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Why Brazil?

Background

Brazil is simply too big a market to ignore. It is the fifth-largest country in the world, with a population of approximately 190 million. It has one of the world’s most rapidly developing economies and a GDP per head that is greater than either India or China. It has natural resources in abundance, a developed industrial base, high standards in scientific research and substantial human capital.

Brazil is one of the four countries which, together with Russia, India and China, make up the so-called BRIC economies. The term was first used in 2001 by the investment bank Goldman Sachs which highlighted the huge potential of Brazil and recognised that, together with the other BRIC countries, it has the potential to be one of the most dominant economies in the world by 2050.

Economic reform in the 1990s brought stability to the country’s finances, putting behind it a history of boom and bust where high inflation and foreign debt hampered its development. Today, Brazil has the world’s sixth largest economy – by far the largest in South America, representing over 50% of regional GDP.

The UK enjoys a strong and historic trading relationship with Brazil, stretching back over 200 years. Today, Brazil remains the UK’s most important trading partner in Latin America, with bilateral trade exceeding £5 billion in 2013. The UK is also one of the largest investors in Brazil. However, there is strong evidence to suggest that many UK companies are not aware of the size and level of opportunity that exists in Brazil.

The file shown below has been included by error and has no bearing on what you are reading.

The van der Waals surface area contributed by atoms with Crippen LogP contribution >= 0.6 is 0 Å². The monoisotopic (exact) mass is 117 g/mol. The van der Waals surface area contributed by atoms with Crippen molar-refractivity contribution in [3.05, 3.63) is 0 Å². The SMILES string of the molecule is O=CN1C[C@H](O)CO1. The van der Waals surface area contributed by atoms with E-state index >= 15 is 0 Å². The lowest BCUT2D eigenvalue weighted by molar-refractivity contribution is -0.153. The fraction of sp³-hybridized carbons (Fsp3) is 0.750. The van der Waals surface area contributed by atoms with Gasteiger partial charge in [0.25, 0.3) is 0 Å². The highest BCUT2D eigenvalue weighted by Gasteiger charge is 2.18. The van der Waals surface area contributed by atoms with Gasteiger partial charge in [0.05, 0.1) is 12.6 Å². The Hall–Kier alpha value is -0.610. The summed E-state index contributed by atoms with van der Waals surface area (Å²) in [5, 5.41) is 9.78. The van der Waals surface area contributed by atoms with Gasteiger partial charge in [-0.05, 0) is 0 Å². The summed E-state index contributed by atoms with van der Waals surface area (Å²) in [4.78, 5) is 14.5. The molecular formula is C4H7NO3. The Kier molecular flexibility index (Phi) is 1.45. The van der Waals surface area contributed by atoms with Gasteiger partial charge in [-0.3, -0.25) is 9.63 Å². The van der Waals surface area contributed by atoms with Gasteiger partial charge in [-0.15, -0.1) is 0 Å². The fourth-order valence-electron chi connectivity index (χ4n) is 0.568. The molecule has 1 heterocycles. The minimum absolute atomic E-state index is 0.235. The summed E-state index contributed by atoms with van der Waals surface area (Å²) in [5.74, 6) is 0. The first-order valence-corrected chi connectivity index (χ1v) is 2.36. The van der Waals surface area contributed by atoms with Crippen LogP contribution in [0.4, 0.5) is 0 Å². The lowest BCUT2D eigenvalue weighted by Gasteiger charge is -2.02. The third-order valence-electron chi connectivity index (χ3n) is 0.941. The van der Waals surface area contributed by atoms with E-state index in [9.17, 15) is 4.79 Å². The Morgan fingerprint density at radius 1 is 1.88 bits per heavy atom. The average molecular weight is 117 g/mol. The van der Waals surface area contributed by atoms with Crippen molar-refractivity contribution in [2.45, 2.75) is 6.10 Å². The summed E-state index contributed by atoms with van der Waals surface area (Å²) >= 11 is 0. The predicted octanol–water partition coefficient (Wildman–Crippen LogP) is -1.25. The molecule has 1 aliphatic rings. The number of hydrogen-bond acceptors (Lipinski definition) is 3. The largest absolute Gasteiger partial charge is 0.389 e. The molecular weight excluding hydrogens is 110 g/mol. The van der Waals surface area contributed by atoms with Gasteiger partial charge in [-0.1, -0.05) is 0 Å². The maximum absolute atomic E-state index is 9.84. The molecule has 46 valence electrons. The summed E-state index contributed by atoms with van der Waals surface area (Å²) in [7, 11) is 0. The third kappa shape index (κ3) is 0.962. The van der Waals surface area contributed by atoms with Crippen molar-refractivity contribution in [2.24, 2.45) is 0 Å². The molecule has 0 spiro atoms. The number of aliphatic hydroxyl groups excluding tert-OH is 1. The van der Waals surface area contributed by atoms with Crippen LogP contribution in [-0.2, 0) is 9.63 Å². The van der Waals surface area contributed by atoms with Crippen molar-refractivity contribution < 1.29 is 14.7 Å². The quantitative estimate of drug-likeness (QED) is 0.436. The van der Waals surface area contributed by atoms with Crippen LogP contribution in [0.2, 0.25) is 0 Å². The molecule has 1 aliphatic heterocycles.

Overview

Brazil has one of the world’s most rapidly developing economies and a Gross Domestic Product (GDP) per head that is greater than India and China.

Br -map400 of the world’s 500 largest companies operate in Brazil. These include many UK companies, such as Rolls Royce, BG Group, Shell, BP, JCB, Rexam and Experian.

Strengths of the Brazilian market include:

  • strong industrial, business and consumer base

  • a sustained period of economic growth

  • European-orientated culture and business practices

  • political stability and a solid democracy

  • most of the world’s largest investment banks are headquartered in São Paulo

 

Latin America

Brazil is the largest economy in Latin America. It is a gateway for business in neighbouring countries.

The largest port in the continent is Santos, in the State of São Paulo. It is the point of access for most imports from Europe.

 

Free Trade Agreements

The UK does not currently have a free trade agreement with Brazil.

Mercosur is South America’s leading trade bloc. It is like the EU with tariff-free trade between its member states. Mercosur encompasses Brazil, Argentina, Uruguay, Paraguay and Venezuela and has a regional market of over 250 million people.

 

Trade between UK and Brazil

The UK has a strong and historic trading relationship with Brazil, going back over 200 years. It is the UK’s largest trading partner in Latin America with a bilateral trade in goods worth £5.1 billion. This grew by 3.5% in 2013. Over the last four years, UK exports to Brazil have grown by 20%, reaching £2.5 billion in 2013.

Top UK exports to Brazil include:

  • machinery

  • vehicles

  • pharmaceuticals

  • chemicals

  • plastics

  • beverages

 

Economic growth

Over the past decade, Brazil has shown solid economic stability, with more than 35 million Brazilians having been lifted out of poverty into the emerging middle class. Brazil has seen an average growth of 3.4% GDP over the last few years.

Brazil’s services sector accounts for more than two thirds of its GDP, followed by industry and agriculture. The combined value of these sectors represented US $2.5 billion GDP in 2013. They were responsible for approximately 1.5% of global trade.

Brazil has identified the infrastructure as a priority sector for economic development. This includes road and air transport, cargo logistics and energy. 

 

Source - UKTI


 

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